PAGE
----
A number of patents have issued directed to methods of assuring soil release from textiles, but none of said patents discloses the present method of incorporating a soil release agent and a cross-linking agent in an adhesive binder prior to application to the textile. A list thereof is as follows: U.S. Pat. No. 3,950,298; U.S. Pat. No. 4,330,588; U.S. Pat. No. 3,944,527; U.S. Pat. No. 3,995,085; U.S. Pat. No. 3,896,035; U.S. Pat. No. 3,987,227; U.S. Pat. No. 4,318,956; U.S. Pat. No. 3,816,229; and U.S. Pat. No. 4,329,391.
The present invention is most preferably used when it is desired to impart good soil release properties to entangle fiber polyester nonwoven fabrics to which an adhesive binder is normally applied to hold the fibers together and to provide strength. It has now been surprisingly found that if a soil release agent and a cross-linking agent are incorporated in the binder, that the resultant fabric is durably soil releasing on laundering. This is surprising in view of the fact that no durably soil releasing properties on laundering are obtained if a fabric, already containing a binder, is post-treated with a soil release agent alone.
The present invention provides a fabric comprising at least 10% by weight of polyester fibers, said fabric being durably soil releasing on laundering, the fabric having been finished with a soil release finish consisting essentially of a mixture of
(A) a fluorochemical soil release agent,
(B) an adhesive binder; and
(C) a cross-linking agent.
The preferred binder utilized in the present invention consists of an acrylic emulsion. The cross-linking agents of the present invention preferably contain reactive aldehyde sites, and the most preferred cross-linking agent is melamine formaldehyde.
This invention preferably relates to an entangled fiber nonwoven fabric comprising at least 10% by weight of polyester fibers, which is durably soil releasing on laundering, the fabric being finished with a soil release finish consisting essentially of a cured mixture of (A) a soil release agent, (B) an acrylic emulsion adhesive binder, and (C) a cross-linking agent, component (A) varying between 0.2% and 0.6%, component (B) varying between 1% and 15% and component (C) varying between 0.15% and 3.0% of the dry weight of the textile. Preferably, the soil release agent varies between 0.2% and 0.4%, the adhesive binder varies between 6% and 12% and the cross-linking agent varies between 0.2% and 1.0% of the dry weight of the textile. A most preferred fabric is one in which the finish consists essentially of a cured mixture of about 0.3% fluorochemical polymer soil release agent, about 9.7% acrylic binder and about 0.3% melamine formaldehyde, based on the dry weight of the textile.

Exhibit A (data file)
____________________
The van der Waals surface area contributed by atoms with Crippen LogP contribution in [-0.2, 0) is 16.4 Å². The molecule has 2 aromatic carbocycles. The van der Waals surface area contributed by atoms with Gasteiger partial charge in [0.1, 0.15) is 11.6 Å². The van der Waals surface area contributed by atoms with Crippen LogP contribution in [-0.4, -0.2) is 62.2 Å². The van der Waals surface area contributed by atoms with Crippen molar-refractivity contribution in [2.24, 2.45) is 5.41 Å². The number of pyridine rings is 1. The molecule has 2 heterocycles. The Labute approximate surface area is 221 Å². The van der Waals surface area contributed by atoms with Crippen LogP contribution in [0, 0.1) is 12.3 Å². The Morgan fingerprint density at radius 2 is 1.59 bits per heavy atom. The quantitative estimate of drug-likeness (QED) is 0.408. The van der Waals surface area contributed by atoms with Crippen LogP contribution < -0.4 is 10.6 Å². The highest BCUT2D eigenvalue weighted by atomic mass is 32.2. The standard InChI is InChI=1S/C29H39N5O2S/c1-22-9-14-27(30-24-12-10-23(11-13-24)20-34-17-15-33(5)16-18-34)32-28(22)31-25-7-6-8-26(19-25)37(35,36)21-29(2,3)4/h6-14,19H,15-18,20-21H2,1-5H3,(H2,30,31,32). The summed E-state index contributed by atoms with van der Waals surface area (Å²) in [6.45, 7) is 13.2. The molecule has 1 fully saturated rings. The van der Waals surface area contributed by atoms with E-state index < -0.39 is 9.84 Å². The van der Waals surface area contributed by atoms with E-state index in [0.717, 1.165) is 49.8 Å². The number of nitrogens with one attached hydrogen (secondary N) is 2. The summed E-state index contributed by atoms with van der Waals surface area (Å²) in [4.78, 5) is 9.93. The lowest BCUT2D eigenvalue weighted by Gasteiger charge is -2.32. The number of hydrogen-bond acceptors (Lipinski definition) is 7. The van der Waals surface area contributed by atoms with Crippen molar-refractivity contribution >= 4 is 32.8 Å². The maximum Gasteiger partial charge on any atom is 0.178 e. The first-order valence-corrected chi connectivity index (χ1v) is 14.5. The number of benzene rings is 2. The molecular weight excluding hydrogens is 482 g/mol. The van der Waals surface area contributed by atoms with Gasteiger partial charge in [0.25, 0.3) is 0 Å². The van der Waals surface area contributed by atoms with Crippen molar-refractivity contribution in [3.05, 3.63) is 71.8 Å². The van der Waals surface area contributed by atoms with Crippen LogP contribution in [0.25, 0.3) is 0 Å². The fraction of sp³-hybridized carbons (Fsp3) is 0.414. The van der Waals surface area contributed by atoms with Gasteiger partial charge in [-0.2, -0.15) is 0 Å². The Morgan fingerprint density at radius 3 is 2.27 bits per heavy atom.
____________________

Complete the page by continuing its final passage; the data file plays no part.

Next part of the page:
An important use for the fabric of the present invention is that of one or both of the facing sheets of a mattress pad (in the instance wherein the mattress pad consists of a quilted sheet of a fiber filler covered on both sides with said facing sheets).
The present invention also relates to a process for making a fabric of which at least 10% by weight comprises polyester fibers, durably soil releasing on laundering, comprising treating said fabric with a soil release finishing composition consisting essentially of (A) a fluorochemical soil release agent, (B) an adhesive binder and a cross-linking agent, followed by heating and curing.
A preferred method of making the fabric of the invention comprises (a) forming a layer of overlapping intersecting fibers of which at least 10% by weight comprises polyester fibers; (b) supporting the layer on an apertured support member; (c) directing essentially columnar jets of fluid directly against the surface of the supported layer opposite the apertured support member to rearrange the fibers into a regular repeating pattern of lightly entangled fiber regions; (d) applying an effective amount of an adhesive binder which includes a soil release agent and a cross-linking agent, to said rearranged layer; followed by heating and curing.